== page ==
Rebirth was a finalist in the Newcastle Herald ‘Summer Stories’ competition. Stories this year were inspired by a choice from three visual stimuli.
The photo that inspired Rebirth showed Xanthorrhoea regeneration in a post-apocalyptic landscape after a firestorm.
Rebirth was first published in the Newcastle Herald on 25 January 2014. It can be read online at the Newcastle Herald website.
Winners of this competition will be announced on Australia Day, 26th January 2014.
Text is reprinted below:
I place my papers on the lectern and clear my throat. I take a deep breath and speak.
“I didn’t know him long. Only a couple of weeks…”
I could see him now. He stares at the ground, resigned. His figure framed by a seared gothic forest. The sun accentuates thinning white hair that rises from a veneer of weathered crimson skin. Exhausted denim overalls sag from his slumped shoulders. Red, white and blue.
“Sorry ‘bout the fires. Couldn’t help those.” He said.
“Can’t be helped.” I reply.
“Was bad up here. Fought it off at me backdoor.” He swung his arms from side-to-side as gnarled hands grasp an imaginary hose and spray invisible water at transparent flames.
“Not the worst I seen though.”
“Must’ve been scary?”
A reluctant smile slips across his slips.
“Quite a show, I reckon.”
“A show? How do you mean?”
“All the flames and flashin’ lights. Had a front row seat to somethin’ you didn’t wanna see. Otherwise…” He trailed off.
My thoughts disappear into the scorched terrain. Flashes of red and orange. A roar. The smell of pungent smoke tinged with fresh eucalypt. The blaze is a dancer. Exotic. A flaming poi twirls in a fiery vortex that entices mesmerised trees. Twisted branches spin like twirled fire staffs. Faster and faster, hand-over-hand until the flames blur into one. The baton is hurled deeper into the bush as the fire’s insatiable appetite devours obsequious scrub. It blasts an arc of flame across the night sky like a fire-eater’s breath. Chaos unleashed; a deft display of unbridled anarchy. Sirens and followspots chase the flames as an ambush of tigers arrive. They bound into the centre ring to jump through flaming hoops. With burnt orange coats and sooty smears as stripes, they growl with displeasure at the flames and slash at the inferno with a swipe of fire-hose claws.
“So whaddya think?”
He stared straight through me. Silence. Nothing moves. No sound. Not even the mechanical rasp of a cicada. I remember the ad in the paper. The property seemed like a good buy to me. The house wasn’t much. Just a run-down fibro shack. It was on a big block though, and it was the land that I wanted. Space for the kids to play and explore, to grow up with nature. I rang the number. He wanted a private sale.
“None of those middlemen,” he said. “Come out on Sundee.”
The oily smell of damp charcoal rouses me.
“Lots of space. Otherwise…” His sentence trailed into the breeze as he pointed to the house.
“Won’t be long and it’ll all be green again.”
“Regeneration.” I reply.
“Something like that.” He points to the ground nearby. “See Grass Trees. Xanthorrhoea. They’ve started already.”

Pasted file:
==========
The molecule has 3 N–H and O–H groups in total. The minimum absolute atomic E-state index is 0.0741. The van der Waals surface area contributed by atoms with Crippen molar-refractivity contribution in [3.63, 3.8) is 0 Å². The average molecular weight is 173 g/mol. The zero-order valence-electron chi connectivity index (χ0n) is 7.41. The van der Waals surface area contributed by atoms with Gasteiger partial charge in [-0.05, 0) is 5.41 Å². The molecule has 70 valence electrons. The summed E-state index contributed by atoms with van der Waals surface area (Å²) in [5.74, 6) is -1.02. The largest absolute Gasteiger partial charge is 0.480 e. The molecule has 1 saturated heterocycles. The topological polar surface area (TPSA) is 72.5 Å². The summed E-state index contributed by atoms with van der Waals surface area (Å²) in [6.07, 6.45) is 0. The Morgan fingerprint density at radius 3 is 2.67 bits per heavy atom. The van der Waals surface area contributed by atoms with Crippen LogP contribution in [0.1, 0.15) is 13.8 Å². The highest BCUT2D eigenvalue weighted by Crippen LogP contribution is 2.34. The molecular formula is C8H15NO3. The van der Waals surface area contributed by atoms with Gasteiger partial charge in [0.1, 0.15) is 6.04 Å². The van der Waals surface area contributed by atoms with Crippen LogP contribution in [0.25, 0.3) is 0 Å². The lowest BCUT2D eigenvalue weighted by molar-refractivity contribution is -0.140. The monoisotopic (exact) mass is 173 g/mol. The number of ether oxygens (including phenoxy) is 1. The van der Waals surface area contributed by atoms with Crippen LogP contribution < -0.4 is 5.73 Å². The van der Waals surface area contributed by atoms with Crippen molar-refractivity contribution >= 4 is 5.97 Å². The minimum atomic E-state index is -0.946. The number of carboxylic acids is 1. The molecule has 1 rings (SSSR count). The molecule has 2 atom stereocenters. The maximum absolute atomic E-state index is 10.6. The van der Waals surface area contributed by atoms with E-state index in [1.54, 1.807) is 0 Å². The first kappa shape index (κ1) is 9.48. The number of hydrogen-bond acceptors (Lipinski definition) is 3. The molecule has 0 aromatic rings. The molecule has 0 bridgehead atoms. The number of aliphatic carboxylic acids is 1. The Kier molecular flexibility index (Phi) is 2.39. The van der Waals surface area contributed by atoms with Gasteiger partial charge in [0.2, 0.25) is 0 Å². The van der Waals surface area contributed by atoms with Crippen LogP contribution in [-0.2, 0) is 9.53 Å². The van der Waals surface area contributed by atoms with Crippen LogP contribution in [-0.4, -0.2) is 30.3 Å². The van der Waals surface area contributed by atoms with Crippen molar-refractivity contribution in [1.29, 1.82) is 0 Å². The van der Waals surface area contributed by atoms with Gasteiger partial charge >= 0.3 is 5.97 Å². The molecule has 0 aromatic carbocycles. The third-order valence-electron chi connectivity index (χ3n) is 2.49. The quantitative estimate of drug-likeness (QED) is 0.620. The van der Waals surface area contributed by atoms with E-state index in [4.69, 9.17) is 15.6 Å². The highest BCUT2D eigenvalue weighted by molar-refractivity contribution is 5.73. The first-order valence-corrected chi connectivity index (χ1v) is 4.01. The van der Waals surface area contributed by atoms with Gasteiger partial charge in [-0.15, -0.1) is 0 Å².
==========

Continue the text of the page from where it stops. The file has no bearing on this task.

The plants look like subterranean extra-terrestrials. They poke their heads from beneath the scorched earth and pepper the landscape adorned with spiky fronds as ceremonial headdress. They cling to a silken string of life and, in a ritual, emerge from the earth to worship a burning star. Flames melt honey resin inside that explodes in a green volcano. Green and gold.
“They’ll be living through this longer than me.”
I repeat the name. “Xanthorrhoea.” It slides off my tongue.
“I’m getting too old for this. That’s why I’m gettin’ out.” He said.
I nod again. “I’m interested.”
We stood in silence. Wind whispered into my ears.
“Hasn’t been the same up here since John went. Two old bears we were.” He trailed off again. “Got no one to leave the place to. Lost contact with everyone after we were disowned. Otherwise…” His sentence disappears.
“Otherwise?” I ask.
He pointed across the terrain.
“The views aren’t what they were. Still it’ll come back. Cycles, you know. Won’t have to worry about fires for a few years. ‘Til the flames rekindle memory.”
I nod as if I understand. “As you say, it’ll grow back.”
“Anyway, it’s the last fire I’m gonna fight. Fightin’ a different fire now.” He poked his stomach. “It’s inside now and it’s out of control.”
“I’m sorry,” I reply. There was nothing else I could offer.
“I was talking to this monk. Up at the hospital.”
“Yeah. Buddhist. He told me I need to let go of this life. He said I’ll never leave. He said I’ll come back in another form.”
I look across the scorched landscape. The energy of the universe flows across the hills to embrace blackened stumps. All connected. The invisible force twists and tumbles then blends and clashes in my mind. I lose comprehension. The thought evolves to something I can’t explain, but can only feel. Like infinity. The higher you count, the further it gets. Elusive, the feeling slips over the horizon beyond sight. Again we stand in silence.
I finish my words and rustle my papers from the lectern. I return to an otherwise empty pew to sit beside a man in burgundy and gold. He smiles at me. I smile back. In silence we meditate. Just the two of us, in an otherwise empty chapel.